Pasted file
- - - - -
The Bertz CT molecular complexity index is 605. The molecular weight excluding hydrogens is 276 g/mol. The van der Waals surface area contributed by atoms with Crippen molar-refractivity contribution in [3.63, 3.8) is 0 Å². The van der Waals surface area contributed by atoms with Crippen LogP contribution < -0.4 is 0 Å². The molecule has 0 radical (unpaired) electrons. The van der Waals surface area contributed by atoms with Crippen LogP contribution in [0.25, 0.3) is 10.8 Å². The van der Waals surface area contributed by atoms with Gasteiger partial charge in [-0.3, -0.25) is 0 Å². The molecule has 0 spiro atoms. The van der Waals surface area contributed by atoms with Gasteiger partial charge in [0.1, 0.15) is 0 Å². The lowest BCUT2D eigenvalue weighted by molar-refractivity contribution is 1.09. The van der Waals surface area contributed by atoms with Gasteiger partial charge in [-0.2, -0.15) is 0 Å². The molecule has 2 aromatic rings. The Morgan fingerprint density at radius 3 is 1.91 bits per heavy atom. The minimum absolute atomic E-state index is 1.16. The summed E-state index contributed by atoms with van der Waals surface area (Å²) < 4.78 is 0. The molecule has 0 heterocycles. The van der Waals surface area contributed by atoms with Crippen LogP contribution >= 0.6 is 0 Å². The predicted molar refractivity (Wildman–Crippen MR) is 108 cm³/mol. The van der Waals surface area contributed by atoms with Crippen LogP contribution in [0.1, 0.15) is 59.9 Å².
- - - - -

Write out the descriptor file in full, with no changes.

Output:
The Bertz CT molecular complexity index is 605. The molecular weight excluding hydrogens is 276 g/mol. The van der Waals surface area contributed by atoms with Crippen molar-refractivity contribution in [3.63, 3.8) is 0 Å². The van der Waals surface area contributed by atoms with Crippen LogP contribution < -0.4 is 0 Å². The molecule has 0 radical (unpaired) electrons. The van der Waals surface area contributed by atoms with Crippen LogP contribution in [0.25, 0.3) is 10.8 Å². The van der Waals surface area contributed by atoms with Gasteiger partial charge in [-0.3, -0.25) is 0 Å². The molecule has 0 spiro atoms. The van der Waals surface area contributed by atoms with Gasteiger partial charge in [0.1, 0.15) is 0 Å². The lowest BCUT2D eigenvalue weighted by molar-refractivity contribution is 1.09. The van der Waals surface area contributed by atoms with Gasteiger partial charge in [-0.2, -0.15) is 0 Å². The molecule has 2 aromatic rings. The Morgan fingerprint density at radius 3 is 1.91 bits per heavy atom. The minimum absolute atomic E-state index is 1.16. The summed E-state index contributed by atoms with van der Waals surface area (Å²) < 4.78 is 0. The molecule has 0 heterocycles. The van der Waals surface area contributed by atoms with Crippen LogP contribution >= 0.6 is 0 Å². The predicted molar refractivity (Wildman–Crippen MR) is 108 cm³/mol. The van der Waals surface area contributed by atoms with Crippen LogP contribution in [0.1, 0.15) is 59.9 Å².